Travel Insurance
Travellers in the older age bracket will more likely have an underlying health condition which could be exacerbated by long-haul travel. In these cases it is essential to know that their insurance policy will cover local medical care (including hospitalisation) and also repatriation. The traveller should discuss their specific requirements through with a specialised travel insurance broker and not just buy a policy from the travel agent without careful thought. Honesty in declaration is essential and the medical practitioner should not be tempted to skimp on the details of previous medical history as this may have serious financial consequences for the traveller should their policy be called into action.

Malaria prophylaxis
Assuming that there is no renal or hepatic impairment then malaria prophylaxis is basically the same for both young and old. The usual safety checks and protocols should be used at all times irrespective of the traveller’s age. Following their trip, the danger with the older traveller presenting with malaria symptoms is that they may be misdiagnosed due to the possibility of other factors. The younger person has the risk of not presenting in the first place!

Carrying medications
The older traveller often will be on prescribed medications. Providing these are clearly marked there should be no difficulty at customs. Occasionally, for some of the more obscure medications, it may be helpful to have a doctors letter confirming that the medications are essential and for the individual travellers personal health. Correct storage facilities may be important (insulin, various eye ointments etc) and the individual should always have a sufficient supply for their entire time abroad. It may be wise to split their supply with a travelling companion so that if one lot gets misplaced the remainder will at least keep them going while replacements are sought. A small sensible first aid kit containing antiseptic cream, corn plasters, support bandage etc may be a useful addition especially for those who will be walking a fair deal.

Special circumstances
Arthritis and back pain can be made worse through either inactivity while undertaking a long-haul flight or from uncomfortable seating arrangements at airports or on planes. Regular movement is important and the traveller should be encouraged to use the compression stockings to reduce the risk of deep venous thrombosis.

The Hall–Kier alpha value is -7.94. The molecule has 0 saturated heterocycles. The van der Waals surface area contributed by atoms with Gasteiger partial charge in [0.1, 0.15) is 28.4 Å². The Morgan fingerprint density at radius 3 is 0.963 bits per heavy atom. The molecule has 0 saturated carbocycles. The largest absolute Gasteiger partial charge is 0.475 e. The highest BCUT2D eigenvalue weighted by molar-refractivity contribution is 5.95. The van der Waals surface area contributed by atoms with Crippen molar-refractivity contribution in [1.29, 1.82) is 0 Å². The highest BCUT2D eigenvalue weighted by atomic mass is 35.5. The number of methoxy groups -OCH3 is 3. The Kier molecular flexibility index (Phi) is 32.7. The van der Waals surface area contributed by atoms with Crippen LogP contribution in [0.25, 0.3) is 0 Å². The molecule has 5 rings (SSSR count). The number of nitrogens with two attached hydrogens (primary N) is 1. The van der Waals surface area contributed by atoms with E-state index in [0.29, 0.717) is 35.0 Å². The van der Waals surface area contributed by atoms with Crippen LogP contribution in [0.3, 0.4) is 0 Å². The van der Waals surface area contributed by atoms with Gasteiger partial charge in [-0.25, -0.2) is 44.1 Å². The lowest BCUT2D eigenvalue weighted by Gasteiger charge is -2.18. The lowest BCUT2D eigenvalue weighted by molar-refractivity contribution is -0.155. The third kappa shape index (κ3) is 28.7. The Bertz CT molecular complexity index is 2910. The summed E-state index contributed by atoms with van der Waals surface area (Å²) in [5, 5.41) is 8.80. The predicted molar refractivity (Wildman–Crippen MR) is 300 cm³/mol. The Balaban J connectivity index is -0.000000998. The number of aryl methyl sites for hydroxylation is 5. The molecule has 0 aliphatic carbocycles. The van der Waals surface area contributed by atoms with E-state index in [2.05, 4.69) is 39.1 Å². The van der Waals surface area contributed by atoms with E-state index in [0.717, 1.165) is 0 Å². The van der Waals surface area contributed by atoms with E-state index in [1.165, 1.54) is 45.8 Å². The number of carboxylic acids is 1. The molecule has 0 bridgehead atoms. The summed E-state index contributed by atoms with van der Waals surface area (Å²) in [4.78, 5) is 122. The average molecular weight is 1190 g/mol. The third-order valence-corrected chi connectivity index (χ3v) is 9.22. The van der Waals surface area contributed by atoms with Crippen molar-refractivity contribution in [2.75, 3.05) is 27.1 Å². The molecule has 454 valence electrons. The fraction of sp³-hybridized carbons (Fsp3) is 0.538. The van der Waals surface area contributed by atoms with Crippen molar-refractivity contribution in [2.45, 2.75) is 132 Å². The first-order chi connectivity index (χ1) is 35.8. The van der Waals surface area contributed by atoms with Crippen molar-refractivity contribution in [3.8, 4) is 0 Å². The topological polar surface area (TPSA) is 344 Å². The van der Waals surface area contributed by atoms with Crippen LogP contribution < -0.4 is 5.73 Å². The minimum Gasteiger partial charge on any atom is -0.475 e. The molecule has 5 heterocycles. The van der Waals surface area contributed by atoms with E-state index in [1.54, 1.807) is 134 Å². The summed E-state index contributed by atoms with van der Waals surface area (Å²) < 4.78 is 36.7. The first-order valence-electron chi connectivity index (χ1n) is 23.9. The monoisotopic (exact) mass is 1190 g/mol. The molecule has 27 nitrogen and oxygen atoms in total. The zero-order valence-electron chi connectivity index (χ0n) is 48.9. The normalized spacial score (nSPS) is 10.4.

Seeing and hearing
Eyesight tends to fail with advancing years and many older people would be lost without their glasses. Travelling with only one pair (and without the prescription) is foolhardy. The lowering of hearing may also put the individual at risk as they may not be aware of warning shouts from others.This linked with slower reactions and the movement of traffic on the ‘wrong side of the road’ had led to many unfortunate deaths.

Too old to travel?

Not at all! In the vast majority of cases anyone can travel it just requires some suitable commonsense and planning to ensure that the individual is not taking on more than is sensible. With good doctor/patient interaction, many of the potential pitfalls can be overcome and the older traveller can look forward to a well deserved escape from those overactive grandchildren.

Dr Graham Fry, Medical Director, Tropical Medical Bureau is available for comment / interview.

Further information regarding the health risks for the business traveller overseas can be obtained by contacting any of the Tropical Medical Centres or through

Tropical Medical Bureau have 23 clinics nationwide.
Michael Collins
Phone: 086 8583585
Email: michael@travelmedia

Eavanne Ryan
Ph: +353 85 1205112



This press release has been sent by on behalf of Tropical Medical Bureau